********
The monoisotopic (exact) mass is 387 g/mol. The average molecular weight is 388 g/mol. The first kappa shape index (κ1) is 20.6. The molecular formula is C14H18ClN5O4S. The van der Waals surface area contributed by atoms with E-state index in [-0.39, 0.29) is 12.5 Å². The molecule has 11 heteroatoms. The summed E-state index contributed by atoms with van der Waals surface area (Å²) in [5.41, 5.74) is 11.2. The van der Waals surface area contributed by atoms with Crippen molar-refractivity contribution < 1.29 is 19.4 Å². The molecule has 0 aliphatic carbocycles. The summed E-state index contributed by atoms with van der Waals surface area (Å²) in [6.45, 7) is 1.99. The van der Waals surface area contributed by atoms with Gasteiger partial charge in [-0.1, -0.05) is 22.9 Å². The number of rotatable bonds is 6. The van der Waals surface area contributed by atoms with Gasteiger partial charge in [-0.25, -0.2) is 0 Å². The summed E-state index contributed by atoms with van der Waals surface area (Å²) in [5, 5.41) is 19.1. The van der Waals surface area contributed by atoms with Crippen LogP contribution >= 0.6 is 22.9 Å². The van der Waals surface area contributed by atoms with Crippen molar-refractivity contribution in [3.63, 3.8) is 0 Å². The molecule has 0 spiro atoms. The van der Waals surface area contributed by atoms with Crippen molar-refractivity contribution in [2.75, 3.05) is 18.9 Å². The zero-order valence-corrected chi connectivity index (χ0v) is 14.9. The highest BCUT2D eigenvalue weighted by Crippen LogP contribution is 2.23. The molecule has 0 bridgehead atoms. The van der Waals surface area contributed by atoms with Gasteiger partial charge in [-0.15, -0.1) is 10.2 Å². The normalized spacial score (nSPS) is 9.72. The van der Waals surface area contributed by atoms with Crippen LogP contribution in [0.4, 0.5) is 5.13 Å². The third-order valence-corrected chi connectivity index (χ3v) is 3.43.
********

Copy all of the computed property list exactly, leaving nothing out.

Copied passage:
The monoisotopic (exact) mass is 387 g/mol. The average molecular weight is 388 g/mol. The first kappa shape index (κ1) is 20.6. The molecular formula is C14H18ClN5O4S. The van der Waals surface area contributed by atoms with E-state index in [-0.39, 0.29) is 12.5 Å². The molecule has 11 heteroatoms. The summed E-state index contributed by atoms with van der Waals surface area (Å²) in [5.41, 5.74) is 11.2. The van der Waals surface area contributed by atoms with Crippen molar-refractivity contribution < 1.29 is 19.4 Å². The molecule has 0 aliphatic carbocycles. The summed E-state index contributed by atoms with van der Waals surface area (Å²) in [6.45, 7) is 1.99. The van der Waals surface area contributed by atoms with Gasteiger partial charge in [-0.1, -0.05) is 22.9 Å². The number of rotatable bonds is 6. The van der Waals surface area contributed by atoms with Gasteiger partial charge in [-0.25, -0.2) is 0 Å². The summed E-state index contributed by atoms with van der Waals surface area (Å²) in [5, 5.41) is 19.1. The van der Waals surface area contributed by atoms with Crippen LogP contribution >= 0.6 is 22.9 Å². The van der Waals surface area contributed by atoms with Crippen molar-refractivity contribution in [3.63, 3.8) is 0 Å². The molecule has 0 spiro atoms. The van der Waals surface area contributed by atoms with Crippen molar-refractivity contribution in [2.75, 3.05) is 18.9 Å². The zero-order valence-corrected chi connectivity index (χ0v) is 14.9. The highest BCUT2D eigenvalue weighted by Crippen LogP contribution is 2.23. The molecule has 0 bridgehead atoms. The van der Waals surface area contributed by atoms with Gasteiger partial charge in [-0.15, -0.1) is 10.2 Å². The normalized spacial score (nSPS) is 9.72. The van der Waals surface area contributed by atoms with Crippen LogP contribution in [0.4, 0.5) is 5.13 Å². The third-order valence-corrected chi connectivity index (χ3v) is 3.43.